Which, of course, is exactly the point. 

He’s even worked with Trek to create custom-painted bikes for his races, painted in the colors of his LIVESTRONG foundation and with icons related to his cause. Here’s his custom time trial bike, taken at this past weekend’s Amgen Tour of California prologue in Sacramento:

LiveStrong time trial bike

LIVESTRONG time trial bike

Ironically, this bike was stolen from the team’s truck later that night. Fortunately, it’s so utterly distinctive that it was recovered later in the week. The numbers painted on the frame represent the following:

  • 1274 represents the number of days between his retirement and his comeback
  • 27.5 represents the millions of people who have died of cancer in that time

It’s a wonderful example of a personal unit of measure and a person taking on a cause to manage that metric. No matter what you thought of him before, hopefully you can be a fan in the future.


To get involved…

Lance Armstrong Foundation


Severely-Burned Children Saved

8 02 2009

Just about one year ago this weekend I had an accident.

I wasn’t feeling well; I had a sore throat and was very congested. Not being one that likes to take medications for such things, I made some herb tea in a teapot on the stove. The teapot whistled, and poured the water that had moments before been at a rolling boil into a large cup. As I was carrying this cup across the room to sit down in front of the television the handle of this cup broke free and I lost control of the cup. The boiling water, just under a quart if it, spilled over unto my left leg.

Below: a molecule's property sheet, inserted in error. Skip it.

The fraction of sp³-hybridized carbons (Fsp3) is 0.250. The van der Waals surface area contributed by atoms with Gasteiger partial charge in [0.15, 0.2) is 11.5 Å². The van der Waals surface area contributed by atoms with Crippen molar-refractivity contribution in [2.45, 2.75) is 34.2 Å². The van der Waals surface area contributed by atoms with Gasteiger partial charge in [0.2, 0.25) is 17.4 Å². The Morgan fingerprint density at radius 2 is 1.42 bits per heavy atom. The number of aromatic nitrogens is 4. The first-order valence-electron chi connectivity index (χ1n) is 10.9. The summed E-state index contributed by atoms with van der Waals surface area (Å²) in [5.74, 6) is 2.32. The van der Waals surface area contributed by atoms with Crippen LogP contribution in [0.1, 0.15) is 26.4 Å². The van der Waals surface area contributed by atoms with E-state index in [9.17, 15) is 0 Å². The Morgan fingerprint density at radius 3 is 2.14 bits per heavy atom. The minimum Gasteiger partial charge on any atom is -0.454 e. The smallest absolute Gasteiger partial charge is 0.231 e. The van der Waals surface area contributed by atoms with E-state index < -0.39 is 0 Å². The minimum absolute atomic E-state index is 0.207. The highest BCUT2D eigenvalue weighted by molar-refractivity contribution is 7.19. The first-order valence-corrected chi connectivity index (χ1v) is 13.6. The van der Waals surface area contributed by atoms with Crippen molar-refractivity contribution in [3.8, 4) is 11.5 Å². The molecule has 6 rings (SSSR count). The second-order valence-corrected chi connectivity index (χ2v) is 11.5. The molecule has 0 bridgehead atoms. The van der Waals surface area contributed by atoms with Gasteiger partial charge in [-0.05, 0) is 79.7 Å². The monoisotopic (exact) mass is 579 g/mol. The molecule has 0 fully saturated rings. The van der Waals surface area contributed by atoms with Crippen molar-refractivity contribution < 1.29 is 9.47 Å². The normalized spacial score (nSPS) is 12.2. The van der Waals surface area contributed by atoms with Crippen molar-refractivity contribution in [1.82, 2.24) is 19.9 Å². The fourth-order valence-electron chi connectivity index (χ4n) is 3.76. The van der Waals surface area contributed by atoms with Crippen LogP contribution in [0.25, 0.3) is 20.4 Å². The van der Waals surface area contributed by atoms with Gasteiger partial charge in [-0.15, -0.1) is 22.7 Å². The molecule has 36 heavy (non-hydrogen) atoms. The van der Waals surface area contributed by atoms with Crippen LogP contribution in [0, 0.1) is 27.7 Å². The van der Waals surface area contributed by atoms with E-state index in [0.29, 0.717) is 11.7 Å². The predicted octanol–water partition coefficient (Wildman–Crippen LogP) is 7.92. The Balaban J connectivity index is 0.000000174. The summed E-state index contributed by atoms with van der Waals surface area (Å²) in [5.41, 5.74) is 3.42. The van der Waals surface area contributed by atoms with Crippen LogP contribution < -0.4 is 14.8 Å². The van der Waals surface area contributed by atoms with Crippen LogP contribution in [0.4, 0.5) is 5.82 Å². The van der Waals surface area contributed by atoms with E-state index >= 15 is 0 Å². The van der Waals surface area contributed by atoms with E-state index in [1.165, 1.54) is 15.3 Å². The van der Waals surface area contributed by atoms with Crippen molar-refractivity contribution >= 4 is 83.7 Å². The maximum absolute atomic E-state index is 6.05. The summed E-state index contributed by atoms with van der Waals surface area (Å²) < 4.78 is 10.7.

I’ve been hurt before. Lots of broken bones. Leg, arm, collarbone, shoulder. Dislocated an elbow once. None of those felt anything like this; this was a level above. To make matters worse the cotton pants I was wearing had a knotted drawstring so my leg was literally cooking in the water trapped in the cotton.

I eventually got the pants off and to the emergency room. They took one look at me and said “there’s nothing we can do for you here”. They put me on an ambulance and transferred me to the regional burn center at Santa Clara Valley Medical Center. That’s when my education began.

When I got to the burn center, the first thing that struck me was just how specialized the equipment and procedures are. High-coverage severe wound care isn’t like anything else. Patients are submerged, showered, scraped, scrubbed, and dressed several times daily. It’s profoundly uncomfortable, excruciating at times, and the larger the burn coverage area, the longer the patient has to endure it each day. For a patient with severe burns over 80%+ over his or her body, it’s an exercise in character and resolve that can last several hours a day.

The resolve is required not just from the patient, but from the would care nurse as well. They know what they’re doing is painful, but they know it’s also critical to affect the patient’s recovery. Even in the generally aseptic conditions of the burn unit, it’s common for there to be infections that can quickly become life-threatening. Once again, the larger the burn converage, the larger the risk of infection, the harder it is to fight, the higher the risk of mortality.

Proper and diligent wound care, enduring through the pain of it, and performing it expertly and compassionately, means survival to burn patients.

Some statistics that I didn’t appreciate until I spoke to these nurses (from the  National Burn Repository 2007 Annual Report):